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Fri Nov 29, 2019, 09:56 PM

More on sustainability

Last edited Sat Nov 30, 2019, 01:45 PM - Edit history (1)

My starting point for this post is a comment made earlier by Boomer.

To paraphrase Boomer's accurate observation, the critical feature of sustainability isn't how many people can be supported at any given moment in time. Rather, it is the number of humans that could live here without damaging the biosphere we depend on for survival.

A sustainable species never damages the biosphere irreparably. That's a pretty tall order.

Humans damage the biosphere in many ways

One is by shifting resources in space. This means usurping the habitat and resources needed by other species, and sequestering them for human use. Resources obtained in regions unimportant to humans are moved to wherever humans need it, at the expense of indigenous species in the original location.

We also shift resources in time, by stealing resources from the past and the future and using them in the present. An example of this is using fossil fuel energy to pump water out of aquifers for agriculture, thereby using historical fossil fuel resources to diminish future water resources.

Habitat is usurped from other species simply by moving humans to that location and in the process making it inhospitable to indigenous life (the affected indigenous life doesn't even need to be non-human...) The sequestering of habitat and resources for human use often go hand in hand.

The unsustainability of our species at any time can be roughly gauged by the degree to which we have concentrated the the spatial and temporal distribution of resources into the here and now, and the extent to which humans have displaced wild life of all sorts.

In contrast, being a fully sustainable presence would require us to do no damage to the planet that could not be repaired by natural biophysical processes in real time.

Given such constrained behaviour, the human species could survive for a very long time indeed (perhaps tens of millions of years) alongside all other sustainable species. Of course, any damage that can't be repaired invokes the concept of overshoot, and will shorten the species' period of survivability by some (unknown, perhaps unknowable) amount.

It should be obvious to everyone here that our species' current way of life is unsustainable by these criteria.

Is it possible to return our species to sustainability? To answer that question it helps to have a benchmark. When was the last time Homo sapiens might have qualified as a sustainable species using these criteria?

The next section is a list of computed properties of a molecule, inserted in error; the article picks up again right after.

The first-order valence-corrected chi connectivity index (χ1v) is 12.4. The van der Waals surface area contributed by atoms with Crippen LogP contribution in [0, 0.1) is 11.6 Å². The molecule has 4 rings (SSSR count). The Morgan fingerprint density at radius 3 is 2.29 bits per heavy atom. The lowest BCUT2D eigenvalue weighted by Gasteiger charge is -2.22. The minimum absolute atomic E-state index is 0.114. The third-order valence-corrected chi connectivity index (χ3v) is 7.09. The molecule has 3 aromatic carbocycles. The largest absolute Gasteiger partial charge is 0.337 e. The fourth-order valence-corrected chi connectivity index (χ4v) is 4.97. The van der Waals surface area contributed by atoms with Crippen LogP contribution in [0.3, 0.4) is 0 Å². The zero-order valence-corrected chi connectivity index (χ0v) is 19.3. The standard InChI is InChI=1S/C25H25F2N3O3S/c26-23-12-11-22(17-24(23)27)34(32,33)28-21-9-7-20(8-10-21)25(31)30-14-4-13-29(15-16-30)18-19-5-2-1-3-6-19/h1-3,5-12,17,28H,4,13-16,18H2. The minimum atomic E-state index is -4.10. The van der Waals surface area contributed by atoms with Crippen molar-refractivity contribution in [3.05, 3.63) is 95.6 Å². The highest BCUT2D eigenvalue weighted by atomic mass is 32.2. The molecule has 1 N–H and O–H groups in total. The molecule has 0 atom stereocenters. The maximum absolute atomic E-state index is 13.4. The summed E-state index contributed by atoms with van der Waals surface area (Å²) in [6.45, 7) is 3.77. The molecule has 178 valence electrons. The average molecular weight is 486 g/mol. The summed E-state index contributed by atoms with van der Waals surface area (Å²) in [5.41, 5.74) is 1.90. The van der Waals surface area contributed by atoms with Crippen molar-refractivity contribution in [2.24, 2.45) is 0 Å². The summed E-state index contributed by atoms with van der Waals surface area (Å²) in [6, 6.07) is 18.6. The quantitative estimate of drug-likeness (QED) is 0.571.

In my opinion, the timestamp has to be placed at least prior to the invention of agriculture, since it was agricultural technology that kicked off the population and cultural growth that got us here.

Before the development of agriculture (as distinct from the horticulture practiced by many hunter forager societies), the global human population is estimated to have been about 6 million people, with an annual growth rate around 0.02%

A population of 6 million hunter foragers could perhaps be considered sustainable, except for a couple of caveats.

One caveat is population growth. With a climbing net birth rate it didn't take long for a population of 6 million to turn into 6 billion. We managed it in just over 12,000 years, at an average growth rate of a measly 0.06%. Our current growth rate is over 1%, 50 times higher than the 0.02% of "Homo sustainabilensis".

The other caveat is per-capita consumption growth, as well as the growth in technology that is required to sustain both growing population and consumption levels.

Per-capita consumption can be loosely approximated by energy consumption, since all material goods require energy to produce. A hunter-forager consumed about 150 watts in food and fuel. A modern human uses more than twenty times that amount. This energy use amplifies the damage done to the biosphere by the growing number of humans.

So, 6 million humans all living as hunter-foragers might be considered sustainable. But only if we were to maintain a static population capped at 6 million, and a static level of per-capita consumption capped at the equivalent of 150 watts of energy use.

By this estimate, compared to our nominally sustainable forebears we are already in overshoot by a factor of about 25,000. And it's climbing with every new mouth and every increase in energy consumption.

(Sarcasm generator on)

Humanity could of course move back toward sustainability. Easy-peasy. All we'd have to do is: reduce our population (the more the better - we're 7.5 billion people from our goal); stop population growth completely; reduce our energy consumption and the activity that it drives - say by 90%); and eliminate all technological development that results in greater energy consumption (I'm looking at you, William Stanley Jevons.)

(Sarcasm off)

What? We can't/won't do that? I know that. This isn't an exercise in goal-setting. It's an exercise in measuring the width of the Atlantic Ocean in case we're ever inclined to try swimming across it.

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The_jackalope Nov 2019 OP
Mickju Nov 2019 #1

Response to The_jackalope (Original post)

Sat Nov 30, 2019, 01:08 PM

1. Great post!

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